Former Dean Gilbert S. Omenn, MD, PhD, and his wife, Martha A. Darling, have made one of the largest individual gifts to the University of Washington School of Public Health in support of the 50th Anniversary for the SPH and the launch of the UW Population Health Initiative. These funds will create modern research and service lab facilities in the Department of Environmental & Occupational Health Sciences (DEOHS), facilitating collaboration, intellectual exchange, training, and public/private innovation.
Omenn joined the UW in Medical Genetics in 1969, launched the Clinical Scholars Program in 1975, became a full professor in Medicine in 1979, and was dean of the School of Public Health from 1982 to 1997, when he moved to the University of Michigan to be CEO of the Health System and UM Executive VP for Medical Affairs. He was DEOHS chair before becoming dean and remains an affiliate professor.
"This generous gift will accelerate public health research, teaching and service that improves people’s health and well-being," said SPH Dean Hilary Godwin. "The impact of their donation will be felt well beyond the walls of our School, accelerating scientific discoveries about how pollutants, chemicals and other environmental and workplace hazards affect population health."
A new home for environmental health research
The couple's gift will modernize and consolidate the existing molecular toxicology, vivarium, cell culture and microbiology labs in the department’s Roosevelt Building adjacent to the UW campus at NE 42nd Street and Roosevelt Way NE.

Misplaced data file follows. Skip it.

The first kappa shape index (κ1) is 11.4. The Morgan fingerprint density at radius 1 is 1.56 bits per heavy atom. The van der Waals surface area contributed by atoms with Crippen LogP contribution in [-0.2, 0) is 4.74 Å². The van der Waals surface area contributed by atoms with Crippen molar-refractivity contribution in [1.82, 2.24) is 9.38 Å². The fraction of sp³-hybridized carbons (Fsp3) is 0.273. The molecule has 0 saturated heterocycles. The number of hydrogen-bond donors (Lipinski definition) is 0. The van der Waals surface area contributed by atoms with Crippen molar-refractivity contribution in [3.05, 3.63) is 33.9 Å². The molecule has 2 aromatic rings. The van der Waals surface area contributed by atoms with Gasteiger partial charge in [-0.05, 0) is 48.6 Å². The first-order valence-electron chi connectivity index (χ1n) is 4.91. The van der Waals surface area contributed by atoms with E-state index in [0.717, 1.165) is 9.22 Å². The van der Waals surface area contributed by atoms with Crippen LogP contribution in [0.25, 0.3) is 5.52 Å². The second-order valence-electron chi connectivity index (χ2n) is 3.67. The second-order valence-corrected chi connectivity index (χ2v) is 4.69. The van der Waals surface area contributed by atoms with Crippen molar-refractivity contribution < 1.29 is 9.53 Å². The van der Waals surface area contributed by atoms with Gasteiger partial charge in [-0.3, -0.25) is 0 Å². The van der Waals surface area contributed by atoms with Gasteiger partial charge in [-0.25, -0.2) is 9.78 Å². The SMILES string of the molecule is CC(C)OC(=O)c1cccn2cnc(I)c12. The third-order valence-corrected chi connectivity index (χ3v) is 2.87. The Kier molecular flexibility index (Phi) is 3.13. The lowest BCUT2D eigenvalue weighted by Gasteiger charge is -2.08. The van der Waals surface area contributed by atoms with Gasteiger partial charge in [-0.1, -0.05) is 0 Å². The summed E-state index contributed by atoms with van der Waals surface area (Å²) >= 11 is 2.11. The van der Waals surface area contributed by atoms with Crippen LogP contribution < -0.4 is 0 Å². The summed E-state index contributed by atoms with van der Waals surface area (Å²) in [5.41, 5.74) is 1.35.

New lab spaces will be created at Roosevelt, including a mass spectrometry lab, biosafety level 2, trace metals, inorganics and gas calibration analytical facilities.
In addition, the department's Field Research and Consultation Group lab will be renovated to provide a flexible space for prototyping devices and staging sample collection equipment used in DEOHS occupational health and larger population-based research studies.
Fueling public health impact
The Omenn-Darling gift "fills a critical gap in our research infrastructure. It creates modern wet labs optimized for interdisciplinary collaboration to accelerate cutting-edge environmental health research," said Michael Yost, DEOHS professor and chair.
The new facilities at Roosevelt will complement the department’s recent move into the new Hans Rosling Center for Population Health on the UW campus. About half of DEOHS faculty and staff will occupy the Roosevelt building, mainly focused on research activities, with the other half at Rosling, including teaching faculty and administrative offices.
Roosevelt's integrated learning and work spaces "will help us recruit outstanding faculty and students, enable collaboration, enhance capacity for lab research and cross-disciplinary training and create an innovative learning environment to advance evidence-based solutions to today’s environmental health challenges," Yost said.
The team-learning environment will give DEOHS students opportunities for hands-on learning and field investigations, bringing theory to life through research-oriented applications. "Students will become fluent communicators and effective professionals across broad aspects of toxicology, microbiology, risk assessment, environmental epidemiology and exposure sciences," Yost said.
Roosevelt's newly modernized, integrated learning and work spaces "will in turn help us recruit outstanding faculty and students, enable collaboration, enhance capacity for lab research and cross-disciplinary training and create an innovative learning environment to advance evidence-based solutions to today’s environmental health challenges," Yost said.